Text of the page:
HOOVER, Ala. -- He eats grass, says weird things and loves to roll the dice on fourth down.
He's LSU coach Les Miles, and his unpredictability has become must-see TV for everybody in college football, even his players.
"It's crazy. I mean, he's a character," LSU linebacker Ryan Baker said of what it was like to play for Miles on a day-to-day basis.
The Mad Hatter is clearly a hit with his players. They love how fearless he is, whether it's calling a fake field goal when nobody else expects it or going for it on fourth down when the defense is daring you to do so.
"Some of the guys, we sit around and talk about that," Baker said. "We never know what to expect from our coach. We love it. We go into every week not knowing what to expect, but we always know that he has our back no matter what the situation."
It's not just on the field, either.
Baker said during his freshman season that Miles showed up for a team meeting in preseason camp wearing a headband and tight shorts and doing his best "Soulja Boy" dance.
Apparently, Miles has an affinity for rap. He and Snoop Dogg are boys.
Baker said he thinks Miles even listens to a little rap from time to time.
"I'll see him on the plane with his headphones, and he'll give it a head rock," Baker said.
Miles, whose Tigers are a consensus top 5 selection to begin the 2011 season, hasn't always been so popular with the LSU fans, who skewered him for well-chronicled clock management snafus in 2009 against Ole Miss and last season against Tennessee.
He's also been known to say things that make you wonder if even he knows what he's trying to say at times.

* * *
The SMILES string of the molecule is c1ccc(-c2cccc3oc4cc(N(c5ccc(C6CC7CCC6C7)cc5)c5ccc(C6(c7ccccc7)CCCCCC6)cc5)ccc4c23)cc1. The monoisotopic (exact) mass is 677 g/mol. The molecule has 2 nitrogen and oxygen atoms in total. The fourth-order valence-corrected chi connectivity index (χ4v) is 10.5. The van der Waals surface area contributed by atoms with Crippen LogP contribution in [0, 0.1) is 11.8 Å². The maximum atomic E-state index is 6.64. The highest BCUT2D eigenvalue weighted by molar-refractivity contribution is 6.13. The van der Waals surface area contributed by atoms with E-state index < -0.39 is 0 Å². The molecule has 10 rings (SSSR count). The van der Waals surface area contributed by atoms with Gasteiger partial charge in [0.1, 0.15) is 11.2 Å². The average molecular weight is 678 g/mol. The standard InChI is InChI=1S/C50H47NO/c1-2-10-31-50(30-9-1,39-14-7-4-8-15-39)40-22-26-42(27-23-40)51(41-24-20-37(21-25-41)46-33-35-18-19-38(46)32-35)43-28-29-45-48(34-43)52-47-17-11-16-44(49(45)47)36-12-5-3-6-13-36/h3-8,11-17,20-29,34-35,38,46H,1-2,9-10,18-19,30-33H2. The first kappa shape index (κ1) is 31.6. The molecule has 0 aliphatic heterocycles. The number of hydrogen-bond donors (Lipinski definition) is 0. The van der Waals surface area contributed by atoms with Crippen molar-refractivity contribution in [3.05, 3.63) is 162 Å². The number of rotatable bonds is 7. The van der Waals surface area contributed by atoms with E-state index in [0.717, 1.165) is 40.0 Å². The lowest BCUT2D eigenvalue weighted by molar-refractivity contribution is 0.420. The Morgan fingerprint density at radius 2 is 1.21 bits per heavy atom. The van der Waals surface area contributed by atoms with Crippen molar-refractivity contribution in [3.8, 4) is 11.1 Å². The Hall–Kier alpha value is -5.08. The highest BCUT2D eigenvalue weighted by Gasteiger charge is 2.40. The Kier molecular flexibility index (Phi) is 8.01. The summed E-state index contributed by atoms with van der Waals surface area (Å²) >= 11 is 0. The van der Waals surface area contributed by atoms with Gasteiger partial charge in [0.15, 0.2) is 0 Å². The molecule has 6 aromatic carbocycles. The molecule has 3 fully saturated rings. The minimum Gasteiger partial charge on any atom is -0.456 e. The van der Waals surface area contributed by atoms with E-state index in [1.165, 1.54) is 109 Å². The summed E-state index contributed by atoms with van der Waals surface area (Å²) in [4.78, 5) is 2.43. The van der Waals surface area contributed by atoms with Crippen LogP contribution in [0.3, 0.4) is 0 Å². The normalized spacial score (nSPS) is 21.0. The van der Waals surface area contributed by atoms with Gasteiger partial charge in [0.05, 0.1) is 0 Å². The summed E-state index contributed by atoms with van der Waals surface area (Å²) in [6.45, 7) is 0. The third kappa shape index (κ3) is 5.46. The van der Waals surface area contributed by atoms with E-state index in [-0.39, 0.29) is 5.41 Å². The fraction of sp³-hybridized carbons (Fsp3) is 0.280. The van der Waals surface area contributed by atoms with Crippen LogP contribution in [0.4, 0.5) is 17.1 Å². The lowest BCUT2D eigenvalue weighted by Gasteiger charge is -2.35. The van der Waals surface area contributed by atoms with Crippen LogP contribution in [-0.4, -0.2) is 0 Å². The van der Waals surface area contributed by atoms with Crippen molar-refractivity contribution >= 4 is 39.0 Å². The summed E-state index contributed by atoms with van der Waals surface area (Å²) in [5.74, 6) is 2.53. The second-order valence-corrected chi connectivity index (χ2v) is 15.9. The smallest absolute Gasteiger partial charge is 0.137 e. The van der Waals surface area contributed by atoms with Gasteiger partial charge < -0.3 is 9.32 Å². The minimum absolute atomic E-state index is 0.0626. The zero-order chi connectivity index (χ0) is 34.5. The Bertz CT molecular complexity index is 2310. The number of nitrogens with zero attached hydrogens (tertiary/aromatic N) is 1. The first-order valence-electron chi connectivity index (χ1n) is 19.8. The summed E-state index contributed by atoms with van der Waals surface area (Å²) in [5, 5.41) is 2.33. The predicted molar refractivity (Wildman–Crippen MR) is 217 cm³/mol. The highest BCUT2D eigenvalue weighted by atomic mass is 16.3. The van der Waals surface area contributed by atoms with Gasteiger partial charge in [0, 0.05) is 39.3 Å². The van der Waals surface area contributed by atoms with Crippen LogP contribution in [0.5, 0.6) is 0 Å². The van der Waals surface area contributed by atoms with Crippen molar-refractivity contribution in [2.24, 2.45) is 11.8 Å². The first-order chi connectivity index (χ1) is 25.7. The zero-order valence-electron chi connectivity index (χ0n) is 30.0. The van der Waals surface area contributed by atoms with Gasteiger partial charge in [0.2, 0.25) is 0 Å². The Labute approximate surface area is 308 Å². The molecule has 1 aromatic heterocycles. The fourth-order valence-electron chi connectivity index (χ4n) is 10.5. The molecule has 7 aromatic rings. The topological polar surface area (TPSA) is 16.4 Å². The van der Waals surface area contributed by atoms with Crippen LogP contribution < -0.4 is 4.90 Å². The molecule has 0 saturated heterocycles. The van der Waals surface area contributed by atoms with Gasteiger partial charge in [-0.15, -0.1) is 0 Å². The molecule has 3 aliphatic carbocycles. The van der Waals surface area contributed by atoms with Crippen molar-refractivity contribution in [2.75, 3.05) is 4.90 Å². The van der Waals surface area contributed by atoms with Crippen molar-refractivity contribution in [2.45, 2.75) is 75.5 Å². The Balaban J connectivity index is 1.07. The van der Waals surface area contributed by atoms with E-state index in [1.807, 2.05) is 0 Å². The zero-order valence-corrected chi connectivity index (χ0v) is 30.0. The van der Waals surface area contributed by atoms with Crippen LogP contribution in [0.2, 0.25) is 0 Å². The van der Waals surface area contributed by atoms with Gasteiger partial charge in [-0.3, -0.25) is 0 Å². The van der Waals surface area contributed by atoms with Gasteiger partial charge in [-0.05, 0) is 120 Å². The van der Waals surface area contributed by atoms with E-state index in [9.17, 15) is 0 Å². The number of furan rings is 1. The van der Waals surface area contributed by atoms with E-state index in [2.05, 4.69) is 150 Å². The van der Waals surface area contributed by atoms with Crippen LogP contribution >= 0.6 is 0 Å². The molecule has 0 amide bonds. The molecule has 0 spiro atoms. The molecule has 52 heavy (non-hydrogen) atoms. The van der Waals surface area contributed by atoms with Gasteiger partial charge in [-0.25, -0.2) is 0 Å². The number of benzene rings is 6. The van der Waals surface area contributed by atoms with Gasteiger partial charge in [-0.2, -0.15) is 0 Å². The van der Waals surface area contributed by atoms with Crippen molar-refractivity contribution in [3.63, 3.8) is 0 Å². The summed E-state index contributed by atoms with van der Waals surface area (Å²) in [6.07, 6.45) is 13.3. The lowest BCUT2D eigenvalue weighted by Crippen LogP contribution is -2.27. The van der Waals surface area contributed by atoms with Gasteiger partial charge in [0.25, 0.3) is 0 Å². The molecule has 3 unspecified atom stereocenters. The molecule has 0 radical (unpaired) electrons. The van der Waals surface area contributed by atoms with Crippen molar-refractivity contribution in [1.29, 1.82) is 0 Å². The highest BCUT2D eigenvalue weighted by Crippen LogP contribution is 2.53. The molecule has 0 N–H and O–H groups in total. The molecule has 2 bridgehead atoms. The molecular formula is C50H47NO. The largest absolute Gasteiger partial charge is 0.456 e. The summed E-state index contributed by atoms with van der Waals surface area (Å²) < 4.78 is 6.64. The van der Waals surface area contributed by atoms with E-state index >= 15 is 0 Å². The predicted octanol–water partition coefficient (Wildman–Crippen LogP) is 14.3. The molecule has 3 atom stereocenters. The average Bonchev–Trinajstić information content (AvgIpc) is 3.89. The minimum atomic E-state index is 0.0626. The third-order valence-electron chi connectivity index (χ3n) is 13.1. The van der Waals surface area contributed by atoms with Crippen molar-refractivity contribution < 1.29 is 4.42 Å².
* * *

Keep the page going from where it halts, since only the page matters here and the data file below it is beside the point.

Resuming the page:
Baker said one of the players usually brings a dictionary to team meetings.
"Yeah, it's off the wall," said Baker, doing his best to keep a straight face.
One day in practice, Baker said, Miles reeled off a word that stumped everybody.
"I don't even know what the word was," Baker recounted. "It was a long word, seven or eight syllables."
Finally, one of the LSU players looked up the word and explained to everyone what it meant.
Pressed again on what the word was, Baker shrugged and said, "I really don't remember. It happens a lot."
Baker said receiver Russell Shepard does the best impersonation of Miles.
"He's pretty good, too," Baker said.
Sometimes, the LSU assistants are as lost as the players when Miles gets rolling on his Miles-isms, according to Baker.
"You can sort of tell. They look around and wonder," Baker said.
And if he goes to defensive coordinator John Chavis for a translation, Baker said he usually gets the same response.
"He's like, 'Yeah, what coach said,'" Baker said chuckling.
"He keeps us upbeat. We love it. We love playing for somebody like that."
Franklin Mints Commodore Confidence